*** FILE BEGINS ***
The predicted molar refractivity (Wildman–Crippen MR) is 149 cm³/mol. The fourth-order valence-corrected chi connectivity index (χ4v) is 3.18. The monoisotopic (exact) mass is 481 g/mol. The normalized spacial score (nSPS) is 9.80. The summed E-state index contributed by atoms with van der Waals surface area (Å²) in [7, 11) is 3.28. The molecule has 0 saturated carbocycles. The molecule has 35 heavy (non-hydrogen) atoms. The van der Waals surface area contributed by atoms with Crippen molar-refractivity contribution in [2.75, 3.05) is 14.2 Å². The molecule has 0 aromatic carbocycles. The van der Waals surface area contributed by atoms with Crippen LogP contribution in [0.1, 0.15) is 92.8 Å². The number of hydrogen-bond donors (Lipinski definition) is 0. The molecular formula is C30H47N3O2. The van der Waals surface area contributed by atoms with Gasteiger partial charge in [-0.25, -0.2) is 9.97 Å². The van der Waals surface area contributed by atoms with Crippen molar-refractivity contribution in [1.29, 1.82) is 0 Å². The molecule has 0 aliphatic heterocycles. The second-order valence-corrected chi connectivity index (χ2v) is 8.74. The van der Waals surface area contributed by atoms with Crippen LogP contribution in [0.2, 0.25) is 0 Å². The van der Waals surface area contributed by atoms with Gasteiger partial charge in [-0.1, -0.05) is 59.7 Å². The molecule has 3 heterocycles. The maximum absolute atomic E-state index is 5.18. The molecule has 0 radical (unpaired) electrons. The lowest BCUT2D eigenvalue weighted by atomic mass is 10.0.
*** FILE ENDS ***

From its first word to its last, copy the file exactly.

The predicted molar refractivity (Wildman–Crippen MR) is 149 cm³/mol. The fourth-order valence-corrected chi connectivity index (χ4v) is 3.18. The monoisotopic (exact) mass is 481 g/mol. The normalized spacial score (nSPS) is 9.80. The summed E-state index contributed by atoms with van der Waals surface area (Å²) in [7, 11) is 3.28. The molecule has 0 saturated carbocycles. The molecule has 35 heavy (non-hydrogen) atoms. The van der Waals surface area contributed by atoms with Crippen molar-refractivity contribution in [2.75, 3.05) is 14.2 Å². The molecule has 0 aromatic carbocycles. The van der Waals surface area contributed by atoms with Crippen LogP contribution in [0.1, 0.15) is 92.8 Å². The number of hydrogen-bond donors (Lipinski definition) is 0. The molecular formula is C30H47N3O2. The van der Waals surface area contributed by atoms with Gasteiger partial charge in [-0.25, -0.2) is 9.97 Å². The van der Waals surface area contributed by atoms with Crippen molar-refractivity contribution in [1.29, 1.82) is 0 Å². The molecule has 0 aliphatic heterocycles. The second-order valence-corrected chi connectivity index (χ2v) is 8.74. The van der Waals surface area contributed by atoms with Crippen LogP contribution in [0.2, 0.25) is 0 Å². The van der Waals surface area contributed by atoms with Gasteiger partial charge in [-0.1, -0.05) is 59.7 Å². The molecule has 3 heterocycles. The maximum absolute atomic E-state index is 5.18. The molecule has 0 radical (unpaired) electrons. The lowest BCUT2D eigenvalue weighted by atomic mass is 10.0.